Category: Architecture & Art Forms


Why in News?

  • With a steep rise in the daily cases of COVID-19, the district administration in Vellore, Tiruvannamalai, Ranipet and Tirupattur, have banned the conduct of Jallikattu events, ahead of Pongal festival, as part of Safety Measures.

What is Jallikattu?

  • The bull-taming sport is popular in Madurai, Tiruchirappalli, Theni, Pudukkottai and Dindigul districts known as the Jallikattu belt.
  • Jallikattu is celebrated in the second week of January, during the Tamil harvest festival, Pongal.
  • A tradition over 2,000 years old, Jallikattu is a competitive sport as well as an event to honour bull Owners who rear them for Mating.
  • It is a violent sport in which contestants try to tame a bull for a prize; if they fail, the bull Owner Wins the Prize.

Why is Jallikattu Important in Tamil culture?

  • Jallikattu is considered a traditional way for the peasant community to preserve their pure-breed native bulls.
  • At a time when cattle breeding is often an artificial process, conservationists and peasants argue that Jallikattu is a way to protect these male animals which are otherwise used only for Meat if not for Ploughing.

Why has Jallikattu been the Subject of Legal Battles?

  • Jallikattu first came under legal scrutiny in 2007 when the Animal Welfare Board of India and the animal rights group PETA moved petitions in the Supreme Court against Jallikattu as well as bullock cart races.
  • The Tamil Nadu government, however, worked its way out of the ban by passing a law in 2009, which was signed by the Governor.
  • In 2011, the UPA regime at the Centre added bulls to the list of animals whose training and exhibition is prohibited.
  • In May 2014, days before the BJP was elected to power, the Supreme Court banned the bull-taming sport, ruling on a petition that cited the 2011 notification.

So, is it legal or Banned Now?

  • In January 2017, massive protests erupted across Tamil Nadu against the ban, with Chennai city witnessing a 15-day-long Jallikattu uprising.
  • The same year, the Tamil Nadu government released an ordinance amending the central Act and allowing Jallikattu in the state; this was later ratified by the President.
  • The amendment was subsequently approved by the President of India, effectively overturning the Supreme Court ban and allowing the sport to be played without any legal hurdle.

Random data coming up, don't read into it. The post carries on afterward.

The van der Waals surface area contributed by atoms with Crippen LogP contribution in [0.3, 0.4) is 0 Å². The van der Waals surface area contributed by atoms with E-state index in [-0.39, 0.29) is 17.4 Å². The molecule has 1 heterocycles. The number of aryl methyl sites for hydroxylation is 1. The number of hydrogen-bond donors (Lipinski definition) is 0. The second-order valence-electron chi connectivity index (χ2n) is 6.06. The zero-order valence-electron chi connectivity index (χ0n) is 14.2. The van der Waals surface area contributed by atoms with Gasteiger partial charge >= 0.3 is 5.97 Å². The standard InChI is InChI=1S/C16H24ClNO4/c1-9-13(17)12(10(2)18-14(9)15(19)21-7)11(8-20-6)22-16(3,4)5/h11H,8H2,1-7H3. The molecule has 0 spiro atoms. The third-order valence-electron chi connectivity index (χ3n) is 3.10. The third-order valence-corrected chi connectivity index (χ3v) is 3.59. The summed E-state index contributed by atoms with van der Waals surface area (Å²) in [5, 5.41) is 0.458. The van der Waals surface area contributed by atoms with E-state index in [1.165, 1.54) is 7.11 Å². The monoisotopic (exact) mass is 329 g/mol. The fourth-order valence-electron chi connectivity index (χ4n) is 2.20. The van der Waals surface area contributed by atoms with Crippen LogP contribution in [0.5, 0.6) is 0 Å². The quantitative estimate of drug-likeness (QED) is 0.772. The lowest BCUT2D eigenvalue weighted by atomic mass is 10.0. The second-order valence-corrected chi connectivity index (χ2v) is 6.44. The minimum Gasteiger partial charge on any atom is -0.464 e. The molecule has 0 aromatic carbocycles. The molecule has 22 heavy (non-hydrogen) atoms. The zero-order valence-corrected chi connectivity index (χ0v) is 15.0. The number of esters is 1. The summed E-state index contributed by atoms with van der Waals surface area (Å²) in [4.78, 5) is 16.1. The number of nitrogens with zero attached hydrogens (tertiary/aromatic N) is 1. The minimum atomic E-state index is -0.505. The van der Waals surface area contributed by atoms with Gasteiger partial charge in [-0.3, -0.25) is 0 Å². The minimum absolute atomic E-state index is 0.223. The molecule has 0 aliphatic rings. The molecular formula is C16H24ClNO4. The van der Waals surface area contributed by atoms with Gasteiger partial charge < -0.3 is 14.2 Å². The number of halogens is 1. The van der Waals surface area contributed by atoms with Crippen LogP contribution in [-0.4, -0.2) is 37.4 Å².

• PETA challenged the state move, arguing it was unconstitutional (Article 29(1)).
  • In 2018, the Supreme Court referred the Jallikattu case to a Constitution Bench, where it is Pending Now.


  • Context– Iron implements were recovered from the Malampuzha dam’s catchment area
  • Implements belonging to the Iron Age.

What is Iron age:

  • The Iron Age is the final epoch of the three-age division of the prehistory and protohistory of humanity.
  • It was preceded by the Stone Age.


  • Catchment area of the Malampuzha dam.
  • Dateable to over 2,000 years ago, the relics have retained memories of an age which began agriculture in the south.
  • The plains between the hills could most probably have been used for farming by the people who erected the burials on the slopes and tops of the hills nearby.
  • One of the cist burials huge in size and has four chambers which are unusual.


  • The iron implements found include a nail, a chisel, a wedge, a knife and a dagger.
  • The broken pieces of the dagger were recovered from a cist found at the location.
  • Knife was found beside another cist, the nail, chisel, wedge and two other tools were recovered from the top of a broken urn at South Malampuzha.
  • Tools that could not be identified might be a spearhead and the top portion of a sickle.

Iron Age burials:

  • During the iron age, people had used huge earthen jars for burying the mortal remains of the dead.
  • The iron age burials are the evidence for secondary burials which was practiced during that period.
  • Most of the burials have been destroyed.
  • At many sites, post holes have also been found indicating that they could have been us


  • Context– The restoration work of Markandeshwar temple in Maharashtra by the Archaeological Survey of India Known as the “Khajuraho of Vidarbha”,the temple of Markandadeo is situated on the bank of River Wainganga in district Gadchiroli of Maharashtra.


  • The temples belong to the Nagara group of temples of North India.
  • On stylistic grounds, their date ranges in between 9-12th centuries CE.
  • The temples belong to saiva, vaishnava and sakta faith.
  • Most of the temples have a simple plan, With Ardhamandapa, Mandapa, Antarala and Garbhagriha forming the component of the entire set up.